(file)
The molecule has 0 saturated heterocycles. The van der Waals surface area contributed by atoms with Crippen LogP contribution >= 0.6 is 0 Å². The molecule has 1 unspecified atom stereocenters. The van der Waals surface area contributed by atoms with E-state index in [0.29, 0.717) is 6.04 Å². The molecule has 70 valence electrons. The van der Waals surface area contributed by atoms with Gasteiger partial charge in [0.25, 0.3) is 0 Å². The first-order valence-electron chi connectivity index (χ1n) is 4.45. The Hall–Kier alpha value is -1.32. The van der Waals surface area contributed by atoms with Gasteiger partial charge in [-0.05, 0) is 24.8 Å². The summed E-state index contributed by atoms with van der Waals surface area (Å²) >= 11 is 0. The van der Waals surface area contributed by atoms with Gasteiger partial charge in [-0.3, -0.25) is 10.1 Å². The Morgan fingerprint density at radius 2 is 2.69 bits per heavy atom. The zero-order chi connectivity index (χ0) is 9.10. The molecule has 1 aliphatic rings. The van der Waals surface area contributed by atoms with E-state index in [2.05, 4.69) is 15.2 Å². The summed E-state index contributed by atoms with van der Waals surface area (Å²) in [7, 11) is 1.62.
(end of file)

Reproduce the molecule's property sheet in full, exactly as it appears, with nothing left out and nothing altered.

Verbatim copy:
The molecule has 0 saturated heterocycles. The van der Waals surface area contributed by atoms with Crippen LogP contribution >= 0.6 is 0 Å². The molecule has 1 unspecified atom stereocenters. The van der Waals surface area contributed by atoms with E-state index in [0.29, 0.717) is 6.04 Å². The molecule has 70 valence electrons. The van der Waals surface area contributed by atoms with Gasteiger partial charge in [0.25, 0.3) is 0 Å². The first-order valence-electron chi connectivity index (χ1n) is 4.45. The Hall–Kier alpha value is -1.32. The van der Waals surface area contributed by atoms with Gasteiger partial charge in [-0.05, 0) is 24.8 Å². The summed E-state index contributed by atoms with van der Waals surface area (Å²) >= 11 is 0. The van der Waals surface area contributed by atoms with Gasteiger partial charge in [-0.3, -0.25) is 10.1 Å². The Morgan fingerprint density at radius 2 is 2.69 bits per heavy atom. The zero-order chi connectivity index (χ0) is 9.10. The molecule has 1 aliphatic rings. The van der Waals surface area contributed by atoms with E-state index in [2.05, 4.69) is 15.2 Å². The summed E-state index contributed by atoms with van der Waals surface area (Å²) in [7, 11) is 1.62.